Transcript for Nancy Pelosi ready to send articles of impeachment to Senate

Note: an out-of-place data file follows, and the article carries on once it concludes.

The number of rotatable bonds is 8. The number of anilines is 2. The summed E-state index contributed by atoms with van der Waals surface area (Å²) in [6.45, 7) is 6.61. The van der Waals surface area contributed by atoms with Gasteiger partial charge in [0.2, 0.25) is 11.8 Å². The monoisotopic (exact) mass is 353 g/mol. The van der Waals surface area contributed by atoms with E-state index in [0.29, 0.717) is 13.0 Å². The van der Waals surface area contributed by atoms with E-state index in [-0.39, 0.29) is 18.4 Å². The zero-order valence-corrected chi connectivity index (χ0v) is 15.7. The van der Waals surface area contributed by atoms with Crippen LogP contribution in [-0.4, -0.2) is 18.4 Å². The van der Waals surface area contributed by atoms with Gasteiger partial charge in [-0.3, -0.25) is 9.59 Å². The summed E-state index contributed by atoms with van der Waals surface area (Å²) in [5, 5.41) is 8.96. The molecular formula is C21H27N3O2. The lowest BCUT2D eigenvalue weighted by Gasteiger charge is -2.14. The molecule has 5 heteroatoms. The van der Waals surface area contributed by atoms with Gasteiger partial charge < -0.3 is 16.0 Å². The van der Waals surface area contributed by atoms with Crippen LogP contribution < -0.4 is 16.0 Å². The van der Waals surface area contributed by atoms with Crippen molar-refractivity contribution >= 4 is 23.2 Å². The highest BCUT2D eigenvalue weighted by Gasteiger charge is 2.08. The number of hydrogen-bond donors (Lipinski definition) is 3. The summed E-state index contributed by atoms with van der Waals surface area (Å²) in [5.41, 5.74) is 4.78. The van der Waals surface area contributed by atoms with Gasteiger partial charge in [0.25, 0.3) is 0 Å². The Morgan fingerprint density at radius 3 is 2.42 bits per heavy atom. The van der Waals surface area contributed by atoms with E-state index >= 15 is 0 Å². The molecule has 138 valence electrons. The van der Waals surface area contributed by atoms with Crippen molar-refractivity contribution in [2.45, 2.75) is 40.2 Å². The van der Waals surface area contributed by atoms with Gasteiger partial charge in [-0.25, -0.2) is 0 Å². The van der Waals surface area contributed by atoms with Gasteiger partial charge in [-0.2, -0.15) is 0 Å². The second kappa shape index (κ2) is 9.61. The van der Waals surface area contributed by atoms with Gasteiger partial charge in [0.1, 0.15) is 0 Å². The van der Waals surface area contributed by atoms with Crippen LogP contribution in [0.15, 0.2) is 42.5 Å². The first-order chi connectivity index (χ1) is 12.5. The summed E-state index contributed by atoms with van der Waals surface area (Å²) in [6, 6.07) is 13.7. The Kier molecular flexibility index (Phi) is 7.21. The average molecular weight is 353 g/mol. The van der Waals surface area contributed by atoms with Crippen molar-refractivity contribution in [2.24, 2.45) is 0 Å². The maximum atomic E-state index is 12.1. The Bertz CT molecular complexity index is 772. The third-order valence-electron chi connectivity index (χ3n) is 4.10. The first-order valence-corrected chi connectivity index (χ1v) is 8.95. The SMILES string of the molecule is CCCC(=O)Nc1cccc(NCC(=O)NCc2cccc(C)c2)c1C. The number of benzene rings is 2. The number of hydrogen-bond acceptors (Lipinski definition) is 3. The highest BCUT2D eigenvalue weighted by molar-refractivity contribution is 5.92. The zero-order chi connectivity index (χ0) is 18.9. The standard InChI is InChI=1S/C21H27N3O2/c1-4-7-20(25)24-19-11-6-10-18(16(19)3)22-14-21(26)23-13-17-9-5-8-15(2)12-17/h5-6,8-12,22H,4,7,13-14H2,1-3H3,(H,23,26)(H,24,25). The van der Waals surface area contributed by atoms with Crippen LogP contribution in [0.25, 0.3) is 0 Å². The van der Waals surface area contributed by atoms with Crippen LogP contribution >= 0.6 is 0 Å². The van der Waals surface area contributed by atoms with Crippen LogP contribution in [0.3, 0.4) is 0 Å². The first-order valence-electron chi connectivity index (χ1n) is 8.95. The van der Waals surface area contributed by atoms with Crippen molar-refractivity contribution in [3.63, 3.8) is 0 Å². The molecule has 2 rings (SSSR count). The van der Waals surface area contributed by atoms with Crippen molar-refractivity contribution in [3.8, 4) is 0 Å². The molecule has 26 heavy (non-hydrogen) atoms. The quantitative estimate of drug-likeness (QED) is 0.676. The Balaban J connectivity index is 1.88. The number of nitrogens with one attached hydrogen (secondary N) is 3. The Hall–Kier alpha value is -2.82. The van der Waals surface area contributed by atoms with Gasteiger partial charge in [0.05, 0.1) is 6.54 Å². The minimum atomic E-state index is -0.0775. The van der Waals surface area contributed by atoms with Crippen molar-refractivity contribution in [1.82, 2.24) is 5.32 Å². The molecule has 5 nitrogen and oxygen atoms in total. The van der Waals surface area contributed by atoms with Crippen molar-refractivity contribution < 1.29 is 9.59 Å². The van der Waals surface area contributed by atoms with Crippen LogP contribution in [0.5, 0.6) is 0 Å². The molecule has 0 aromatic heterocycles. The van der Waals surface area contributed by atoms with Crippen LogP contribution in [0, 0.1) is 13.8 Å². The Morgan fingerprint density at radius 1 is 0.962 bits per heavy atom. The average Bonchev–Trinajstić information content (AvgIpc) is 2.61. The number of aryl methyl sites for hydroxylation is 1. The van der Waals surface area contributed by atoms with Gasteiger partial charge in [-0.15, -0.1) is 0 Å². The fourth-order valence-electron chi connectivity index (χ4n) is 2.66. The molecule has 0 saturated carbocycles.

There is news tonight in the impeachment showdown. Speaker Nancy Pelosi saying tomorrow is the day. The house will hold that vote to send the articles of impeachment over to the senate. And tonight, Mitch Mcconnell giving his first timeline of when the trial will start. So, will there been witnesses? And one thing the senators at the trial will not be allowed to have. Mary Bruce on the hill again tonight. Reporter: Tonight, Washington on the cusp of history. House speaker Nancy Pelosi announcing the wait is over. She is sending the articles of impeachment to the senate. So, madam speaker, is tomorrow the day? Yes, tomorrow is the day. Reporter: The white house has suggested Republicans should dismiss the trial before it even starts. But the Republican leader, Mitch Mcconnell, isn't interested. You clearly want to get this over sooner rather than later. Why not push to try and dismiss? There is little to no sentiment in the Republican conference for a motion to dismiss. Our members feel that we have an obligation to listen to the arguments. Reporter: The trial set to start next Tuesday. Still up in the air, the question of witnesses. Several key Republicans say they are interested in hearing from additional key players. Including John Bolton? Including John Bolton. Yes. He's someone who I would like to hear from. Reporter: But Mcconnell won't commit, saying if they do call witnesses, it would be up to a majority of the senate. 51 senators will decide who to call. So, let's get to Mary Bruce on the hill again tonight. And senator Mcconnell pointing out today, 51 senators will decide which witnesses to call in any senate trial. Of course, they haven't decided on witnesses. But seeming to imply this will go both ways. If the Democrats want witnesses, the Republicans could want witnesses too. I know you are learning about something else, too, what this trial could look like in other ways. Senators will have to abide by some pretty strict rules? Reporter: Well, David, this will not look like your average proceeding. All 100 senators will have to remain in their seats, silent, throughout the entire trial. And they are not going to be allowed to have any electronics, so, no cell phones or tablets. It's likely to be quite a challenge for many senators. David? Mary, thank you. And next tonight here, the new images emerging tonight of
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